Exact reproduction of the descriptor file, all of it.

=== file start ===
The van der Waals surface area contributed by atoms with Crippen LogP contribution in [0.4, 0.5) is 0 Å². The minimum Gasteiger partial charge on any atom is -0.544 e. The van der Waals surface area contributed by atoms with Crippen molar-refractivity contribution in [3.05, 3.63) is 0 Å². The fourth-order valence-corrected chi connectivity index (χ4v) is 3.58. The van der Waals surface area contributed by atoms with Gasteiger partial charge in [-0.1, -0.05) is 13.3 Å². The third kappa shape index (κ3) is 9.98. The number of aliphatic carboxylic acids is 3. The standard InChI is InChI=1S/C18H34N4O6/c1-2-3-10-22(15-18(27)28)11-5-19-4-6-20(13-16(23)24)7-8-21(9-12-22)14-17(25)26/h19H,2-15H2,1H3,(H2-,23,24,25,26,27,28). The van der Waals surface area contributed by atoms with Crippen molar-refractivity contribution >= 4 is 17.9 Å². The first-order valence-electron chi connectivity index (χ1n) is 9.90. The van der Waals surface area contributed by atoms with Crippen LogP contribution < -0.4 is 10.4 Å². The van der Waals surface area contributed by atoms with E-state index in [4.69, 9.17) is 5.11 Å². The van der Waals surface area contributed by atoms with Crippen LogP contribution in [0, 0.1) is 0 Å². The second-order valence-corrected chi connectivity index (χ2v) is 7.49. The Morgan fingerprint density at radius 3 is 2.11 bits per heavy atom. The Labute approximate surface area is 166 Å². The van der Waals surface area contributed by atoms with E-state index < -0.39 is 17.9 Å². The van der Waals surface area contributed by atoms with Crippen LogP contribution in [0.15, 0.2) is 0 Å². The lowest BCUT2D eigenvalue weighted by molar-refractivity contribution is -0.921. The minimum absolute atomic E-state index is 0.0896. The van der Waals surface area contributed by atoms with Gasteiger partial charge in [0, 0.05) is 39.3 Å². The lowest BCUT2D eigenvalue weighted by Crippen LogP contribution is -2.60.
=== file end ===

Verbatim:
The van der Waals surface area contributed by atoms with Crippen LogP contribution in [0.4, 0.5) is 0 Å². The minimum Gasteiger partial charge on any atom is -0.544 e. The van der Waals surface area contributed by atoms with Crippen molar-refractivity contribution in [3.05, 3.63) is 0 Å². The fourth-order valence-corrected chi connectivity index (χ4v) is 3.58. The van der Waals surface area contributed by atoms with Gasteiger partial charge in [-0.1, -0.05) is 13.3 Å². The third kappa shape index (κ3) is 9.98. The number of aliphatic carboxylic acids is 3. The standard InChI is InChI=1S/C18H34N4O6/c1-2-3-10-22(15-18(27)28)11-5-19-4-6-20(13-16(23)24)7-8-21(9-12-22)14-17(25)26/h19H,2-15H2,1H3,(H2-,23,24,25,26,27,28). The van der Waals surface area contributed by atoms with Crippen molar-refractivity contribution >= 4 is 17.9 Å². The first-order valence-electron chi connectivity index (χ1n) is 9.90. The van der Waals surface area contributed by atoms with Crippen LogP contribution < -0.4 is 10.4 Å². The van der Waals surface area contributed by atoms with E-state index in [4.69, 9.17) is 5.11 Å². The van der Waals surface area contributed by atoms with Crippen LogP contribution in [0, 0.1) is 0 Å². The second-order valence-corrected chi connectivity index (χ2v) is 7.49. The Morgan fingerprint density at radius 3 is 2.11 bits per heavy atom. The Labute approximate surface area is 166 Å². The van der Waals surface area contributed by atoms with E-state index < -0.39 is 17.9 Å². The van der Waals surface area contributed by atoms with Crippen LogP contribution in [0.15, 0.2) is 0 Å². The lowest BCUT2D eigenvalue weighted by molar-refractivity contribution is -0.921. The minimum absolute atomic E-state index is 0.0896. The van der Waals surface area contributed by atoms with Gasteiger partial charge in [0, 0.05) is 39.3 Å². The lowest BCUT2D eigenvalue weighted by Crippen LogP contribution is -2.60.